The relevance of this approach is supported by evidence from De Propris and Driffield (2006), for example, who show that significant productivity spillovers from inward FDI only occur in mature clusters, and Thompson (2002), who finds that technology transfer from FDI in the garment industry in China has been stronger within clusters than outside of them.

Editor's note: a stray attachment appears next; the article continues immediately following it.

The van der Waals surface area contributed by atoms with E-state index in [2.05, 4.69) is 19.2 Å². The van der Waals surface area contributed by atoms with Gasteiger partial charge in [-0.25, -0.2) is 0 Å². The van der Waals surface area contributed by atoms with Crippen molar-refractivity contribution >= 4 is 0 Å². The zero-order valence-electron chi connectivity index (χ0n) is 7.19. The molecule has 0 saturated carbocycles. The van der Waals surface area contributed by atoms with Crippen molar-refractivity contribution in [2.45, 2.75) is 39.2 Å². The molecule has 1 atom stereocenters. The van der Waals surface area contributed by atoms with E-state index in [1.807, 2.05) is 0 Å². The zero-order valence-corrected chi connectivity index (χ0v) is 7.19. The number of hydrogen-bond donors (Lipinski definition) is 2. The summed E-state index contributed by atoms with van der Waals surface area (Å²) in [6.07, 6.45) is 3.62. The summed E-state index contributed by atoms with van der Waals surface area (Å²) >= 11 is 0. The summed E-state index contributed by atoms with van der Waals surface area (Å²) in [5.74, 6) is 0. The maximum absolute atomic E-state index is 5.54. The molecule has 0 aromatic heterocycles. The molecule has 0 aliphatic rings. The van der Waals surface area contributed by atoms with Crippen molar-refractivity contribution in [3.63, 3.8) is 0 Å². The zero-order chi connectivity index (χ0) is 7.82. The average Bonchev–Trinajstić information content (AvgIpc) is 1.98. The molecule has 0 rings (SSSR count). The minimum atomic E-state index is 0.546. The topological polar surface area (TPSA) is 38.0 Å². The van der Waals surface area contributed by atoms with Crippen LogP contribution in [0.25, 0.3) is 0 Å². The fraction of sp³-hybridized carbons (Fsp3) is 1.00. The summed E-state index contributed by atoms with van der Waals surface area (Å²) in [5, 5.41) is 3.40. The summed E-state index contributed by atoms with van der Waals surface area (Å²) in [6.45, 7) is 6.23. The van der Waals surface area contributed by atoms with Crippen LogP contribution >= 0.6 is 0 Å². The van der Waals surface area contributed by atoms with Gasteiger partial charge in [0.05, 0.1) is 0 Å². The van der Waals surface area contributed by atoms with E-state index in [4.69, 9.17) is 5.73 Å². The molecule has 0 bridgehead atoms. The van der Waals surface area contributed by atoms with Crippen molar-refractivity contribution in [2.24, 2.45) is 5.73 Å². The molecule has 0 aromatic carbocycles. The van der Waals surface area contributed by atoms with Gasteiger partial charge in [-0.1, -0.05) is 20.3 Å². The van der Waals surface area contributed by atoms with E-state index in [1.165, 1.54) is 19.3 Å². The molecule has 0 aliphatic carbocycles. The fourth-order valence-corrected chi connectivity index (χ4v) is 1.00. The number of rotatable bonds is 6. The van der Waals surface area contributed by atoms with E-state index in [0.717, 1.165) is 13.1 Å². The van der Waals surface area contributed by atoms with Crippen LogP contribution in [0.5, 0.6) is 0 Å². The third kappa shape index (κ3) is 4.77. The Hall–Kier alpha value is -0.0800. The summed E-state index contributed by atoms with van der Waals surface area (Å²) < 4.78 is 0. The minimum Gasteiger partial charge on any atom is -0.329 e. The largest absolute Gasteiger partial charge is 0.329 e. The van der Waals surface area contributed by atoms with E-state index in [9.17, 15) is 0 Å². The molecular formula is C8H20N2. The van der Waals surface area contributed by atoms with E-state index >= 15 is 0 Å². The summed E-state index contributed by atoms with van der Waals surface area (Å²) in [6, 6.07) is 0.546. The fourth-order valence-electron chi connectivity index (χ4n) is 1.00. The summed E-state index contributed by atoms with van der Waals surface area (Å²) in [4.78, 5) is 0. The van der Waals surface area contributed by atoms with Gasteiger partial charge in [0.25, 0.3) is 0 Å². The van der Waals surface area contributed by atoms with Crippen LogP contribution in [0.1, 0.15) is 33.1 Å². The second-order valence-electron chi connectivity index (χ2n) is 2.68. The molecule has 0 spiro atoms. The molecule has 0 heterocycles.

There is also evidence of how FDI has supported SME innovation in established clusters in other middle-income countries. An early example is the Sinos Valley shoe cluster in the State of Rio Grande de Sul in Brazil from 1970 to 1992. The cluster involved 400 local shoe firms in its early stages of development. In later stages these firms were surrounded by many more firms, both domestic and overseas, and the initial cluster was transformed to a dynamic cluster with a total of 1 821 firms in 1991 (Schmitz, 1995). MNEs from the USA and Europe entered the cluster in specialised operations spanning all kinds of value creation services, components and materials in the footwear industry. The FDI brought specialised knowledge flows to SMEs in local service rendering workshops, built the base of trained workers in tanning, leather and footwear machinery occupations, increased demand for specialised SMEs in the rubber industry, and gave SMEs access to international markets via an array of export and forwarding agents. The contribution of FDI was to upgrade and consolidate the design and production of shoes by SMEs in the area, although FDI was not there from the start.